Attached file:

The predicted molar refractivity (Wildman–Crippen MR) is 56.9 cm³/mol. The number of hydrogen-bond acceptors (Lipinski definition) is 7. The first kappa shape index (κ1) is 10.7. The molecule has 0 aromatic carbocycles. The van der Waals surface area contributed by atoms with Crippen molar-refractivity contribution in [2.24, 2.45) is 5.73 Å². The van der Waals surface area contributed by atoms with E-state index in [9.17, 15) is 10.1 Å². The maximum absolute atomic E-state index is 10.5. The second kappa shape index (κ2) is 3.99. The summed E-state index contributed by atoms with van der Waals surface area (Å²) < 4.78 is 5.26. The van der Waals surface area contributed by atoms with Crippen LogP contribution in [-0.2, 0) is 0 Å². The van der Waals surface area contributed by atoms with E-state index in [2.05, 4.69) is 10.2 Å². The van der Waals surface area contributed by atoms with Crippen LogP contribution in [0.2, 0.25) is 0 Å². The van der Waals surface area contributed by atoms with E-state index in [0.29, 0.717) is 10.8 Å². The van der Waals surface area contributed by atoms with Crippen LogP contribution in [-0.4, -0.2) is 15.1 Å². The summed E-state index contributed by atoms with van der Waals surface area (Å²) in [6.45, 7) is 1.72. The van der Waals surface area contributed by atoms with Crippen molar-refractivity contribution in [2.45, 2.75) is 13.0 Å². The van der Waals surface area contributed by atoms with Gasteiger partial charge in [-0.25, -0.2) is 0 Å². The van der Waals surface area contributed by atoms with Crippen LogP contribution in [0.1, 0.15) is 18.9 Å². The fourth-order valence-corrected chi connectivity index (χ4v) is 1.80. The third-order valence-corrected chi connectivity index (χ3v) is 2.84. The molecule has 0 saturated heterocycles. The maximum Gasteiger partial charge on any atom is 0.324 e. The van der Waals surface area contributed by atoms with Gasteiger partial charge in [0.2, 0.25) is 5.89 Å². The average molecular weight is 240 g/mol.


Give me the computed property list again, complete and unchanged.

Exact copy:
The predicted molar refractivity (Wildman–Crippen MR) is 56.9 cm³/mol. The number of hydrogen-bond acceptors (Lipinski definition) is 7. The first kappa shape index (κ1) is 10.7. The molecule has 0 aromatic carbocycles. The van der Waals surface area contributed by atoms with Crippen molar-refractivity contribution in [2.24, 2.45) is 5.73 Å². The van der Waals surface area contributed by atoms with E-state index in [9.17, 15) is 10.1 Å². The maximum absolute atomic E-state index is 10.5. The second kappa shape index (κ2) is 3.99. The summed E-state index contributed by atoms with van der Waals surface area (Å²) < 4.78 is 5.26. The van der Waals surface area contributed by atoms with Crippen LogP contribution in [-0.2, 0) is 0 Å². The van der Waals surface area contributed by atoms with E-state index in [2.05, 4.69) is 10.2 Å². The van der Waals surface area contributed by atoms with Crippen LogP contribution in [0.2, 0.25) is 0 Å². The van der Waals surface area contributed by atoms with E-state index in [0.29, 0.717) is 10.8 Å². The van der Waals surface area contributed by atoms with Crippen LogP contribution in [-0.4, -0.2) is 15.1 Å². The summed E-state index contributed by atoms with van der Waals surface area (Å²) in [6.45, 7) is 1.72. The van der Waals surface area contributed by atoms with Crippen molar-refractivity contribution in [2.45, 2.75) is 13.0 Å². The van der Waals surface area contributed by atoms with Gasteiger partial charge in [-0.25, -0.2) is 0 Å². The van der Waals surface area contributed by atoms with Crippen LogP contribution in [0.1, 0.15) is 18.9 Å². The fourth-order valence-corrected chi connectivity index (χ4v) is 1.80. The third-order valence-corrected chi connectivity index (χ3v) is 2.84. The molecule has 0 saturated heterocycles. The maximum Gasteiger partial charge on any atom is 0.324 e. The van der Waals surface area contributed by atoms with Gasteiger partial charge in [0.2, 0.25) is 5.89 Å². The average molecular weight is 240 g/mol.